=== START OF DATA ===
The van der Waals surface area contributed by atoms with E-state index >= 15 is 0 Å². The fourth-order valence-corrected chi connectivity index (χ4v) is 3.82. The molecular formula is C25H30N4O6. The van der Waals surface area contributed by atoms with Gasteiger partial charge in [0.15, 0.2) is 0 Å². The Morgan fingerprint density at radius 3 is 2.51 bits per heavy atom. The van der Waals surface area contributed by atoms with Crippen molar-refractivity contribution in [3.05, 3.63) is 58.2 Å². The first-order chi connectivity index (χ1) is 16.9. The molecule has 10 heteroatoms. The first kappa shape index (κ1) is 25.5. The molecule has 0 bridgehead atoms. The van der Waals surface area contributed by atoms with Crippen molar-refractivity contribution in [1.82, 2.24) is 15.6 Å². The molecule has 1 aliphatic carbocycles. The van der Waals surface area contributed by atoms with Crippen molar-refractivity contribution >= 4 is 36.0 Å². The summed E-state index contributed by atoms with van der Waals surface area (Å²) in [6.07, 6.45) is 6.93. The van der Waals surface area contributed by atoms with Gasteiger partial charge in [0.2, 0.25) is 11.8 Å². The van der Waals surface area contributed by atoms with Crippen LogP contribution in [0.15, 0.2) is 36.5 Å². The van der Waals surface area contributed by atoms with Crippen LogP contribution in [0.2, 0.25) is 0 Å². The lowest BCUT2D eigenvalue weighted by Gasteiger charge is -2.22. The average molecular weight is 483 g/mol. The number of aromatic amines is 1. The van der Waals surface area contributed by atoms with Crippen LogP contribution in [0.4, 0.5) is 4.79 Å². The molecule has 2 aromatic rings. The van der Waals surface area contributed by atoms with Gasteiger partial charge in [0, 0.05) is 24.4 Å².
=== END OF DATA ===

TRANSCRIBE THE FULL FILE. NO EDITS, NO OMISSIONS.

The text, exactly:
The van der Waals surface area contributed by atoms with E-state index >= 15 is 0 Å². The fourth-order valence-corrected chi connectivity index (χ4v) is 3.82. The molecular formula is C25H30N4O6. The van der Waals surface area contributed by atoms with Gasteiger partial charge in [0.15, 0.2) is 0 Å². The Morgan fingerprint density at radius 3 is 2.51 bits per heavy atom. The van der Waals surface area contributed by atoms with Crippen molar-refractivity contribution in [3.05, 3.63) is 58.2 Å². The first-order chi connectivity index (χ1) is 16.9. The molecule has 10 heteroatoms. The first kappa shape index (κ1) is 25.5. The molecule has 0 bridgehead atoms. The van der Waals surface area contributed by atoms with Crippen molar-refractivity contribution in [1.82, 2.24) is 15.6 Å². The molecule has 1 aliphatic carbocycles. The van der Waals surface area contributed by atoms with Crippen molar-refractivity contribution >= 4 is 36.0 Å². The summed E-state index contributed by atoms with van der Waals surface area (Å²) in [6.07, 6.45) is 6.93. The van der Waals surface area contributed by atoms with Gasteiger partial charge in [0.2, 0.25) is 11.8 Å². The van der Waals surface area contributed by atoms with Crippen LogP contribution in [0.15, 0.2) is 36.5 Å². The van der Waals surface area contributed by atoms with Crippen LogP contribution in [0.2, 0.25) is 0 Å². The lowest BCUT2D eigenvalue weighted by Gasteiger charge is -2.22. The average molecular weight is 483 g/mol. The number of aromatic amines is 1. The van der Waals surface area contributed by atoms with Crippen LogP contribution in [0.4, 0.5) is 4.79 Å². The molecule has 2 aromatic rings. The van der Waals surface area contributed by atoms with Gasteiger partial charge in [0, 0.05) is 24.4 Å².